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Principles for proper and moral legislation: in America, abandoned

I am a libertarian-constitutionalist.  By that I basically mean that the government should mind its business at almost every level but when it does become involved it should follow the letter of the law- and the highest law should provide for significant checks and balances to make sure that the government doesn’t overstep its bounds.

I’m pretty sure that the founders of this country had a similar view.  They wouldn’t recognize the bloated thing we have today.  One can guess what they’d say or do.  (I have some guesses).  Let us just assume that no one even tries anymore to have good, moral, proper, principled reasons for passing legislation any more.   That has been abandoned.  In its place are just two basic principles:  1.  Will the legislation make money for the government (or those donating to officials)?  2.  Will it extend the government’s reach?

I would suggest that in most cases today we can see that most legislation does just this.  Oh sure, it won’t come out and say that.  The government will tell you what you want to hear.  They are corrupt, not stupid.  Most likely, I am stating something true of all governments, even the absolute best ones.  Power corrupts.  So, perhaps the fault is ours for letting it happen.

This weekend I had a conversation about this.   We were talking about all the laws out there that spring up because of one, and only one, singular event.   For example, the attempt down in Missouri to create a new set of laws because one very stupid adult harassed one girl over the Internet- and the girl committed suicide.   These new set of laws might reflect moral sense (ie, it certainly is wrong for adults to behave that way) but the laws are not going to curb such behavior and it only opens up all of us to accusations from random people on the net claiming ‘harassment.’

We could think of other examples.

When I was a teacher, I sometimes had to make rules on the fly to address specific incidents.  The whole class suffered because one student was ridiculous.  This is fine as far as it goes.  It only affected 30 kids at a go. And they were, well, kids.  Adults among adults, when there are 250 million, that isn’t so good or wise, for by necessity such knee jerk rule making will be done by a fraction of a fraction of the adults.  500 at the Federal level, maybe 10,000 at the state level- ruling over 250,000,000 adults.  And you can’t tell me that our legislators can be trusted to know what is right, good, or decent.  If you disagree, there should be a law against YOU.  🙂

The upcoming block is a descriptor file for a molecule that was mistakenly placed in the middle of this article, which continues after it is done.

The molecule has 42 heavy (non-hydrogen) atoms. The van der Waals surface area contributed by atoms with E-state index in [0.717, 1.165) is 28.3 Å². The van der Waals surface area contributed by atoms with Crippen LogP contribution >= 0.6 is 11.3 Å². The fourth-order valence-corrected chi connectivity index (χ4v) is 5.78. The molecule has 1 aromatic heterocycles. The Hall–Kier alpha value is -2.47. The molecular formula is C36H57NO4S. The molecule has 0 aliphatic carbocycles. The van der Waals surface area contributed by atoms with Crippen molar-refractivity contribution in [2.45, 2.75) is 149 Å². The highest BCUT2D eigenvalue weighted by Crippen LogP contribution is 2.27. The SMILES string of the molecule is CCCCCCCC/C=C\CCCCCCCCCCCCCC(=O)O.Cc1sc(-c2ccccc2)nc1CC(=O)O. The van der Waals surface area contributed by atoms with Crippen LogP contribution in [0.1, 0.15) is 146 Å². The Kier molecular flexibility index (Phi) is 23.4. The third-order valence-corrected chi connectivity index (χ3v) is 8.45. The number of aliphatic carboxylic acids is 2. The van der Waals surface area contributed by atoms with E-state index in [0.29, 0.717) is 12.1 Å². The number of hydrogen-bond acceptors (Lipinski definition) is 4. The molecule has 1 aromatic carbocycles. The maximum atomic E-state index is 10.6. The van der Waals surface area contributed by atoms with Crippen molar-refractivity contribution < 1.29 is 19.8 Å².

Some bad principles for legislation, for example.  Deterrence.  We often hear reasons for punishment framed in terms of deterrence, most notably the death penalty.  Friends, you don’t kill someone because it will deter others.  If you kill them, you kill them for one reason and one reason only:  they deserve it.  Deterrence is a happy effect, perhaps, but the real question is:  are they guilty and if so what is the appropriate and proportionate punishment for their crime.  If deterrence is your goal, they hardly need to be guilty of the crime.  Indeed, many governments have made examples of perfectly innocent individuals.

Another bad principle:  generates income for the state or government.   There are thousands of examples like this, all cloaked in well meaning language.  Consider this example urging to make it lawful for police officers to pull over people for not wearing their seatbelts.  The Headline says it all:  “Cash-strapped states mull seat belt law changes.”  In other words, the sole driving force- the rest is a lie- is to generate money for the government.  God forbid the government slim down and live within its means.  No, it has to pass ever more legislation to tap into every more sources of income, and there is only one ultimate source:  our pockets.

So what to do?  Lately I’ve been thinking we just need to see the trends to their ruddy end.  We take our freedoms for granted.   We’ve already lost so many freedoms but remain fairly comfortable so therefore we don’t act.  But trends are trends.  We won’t remain comfortable for long, not if history is any guide.

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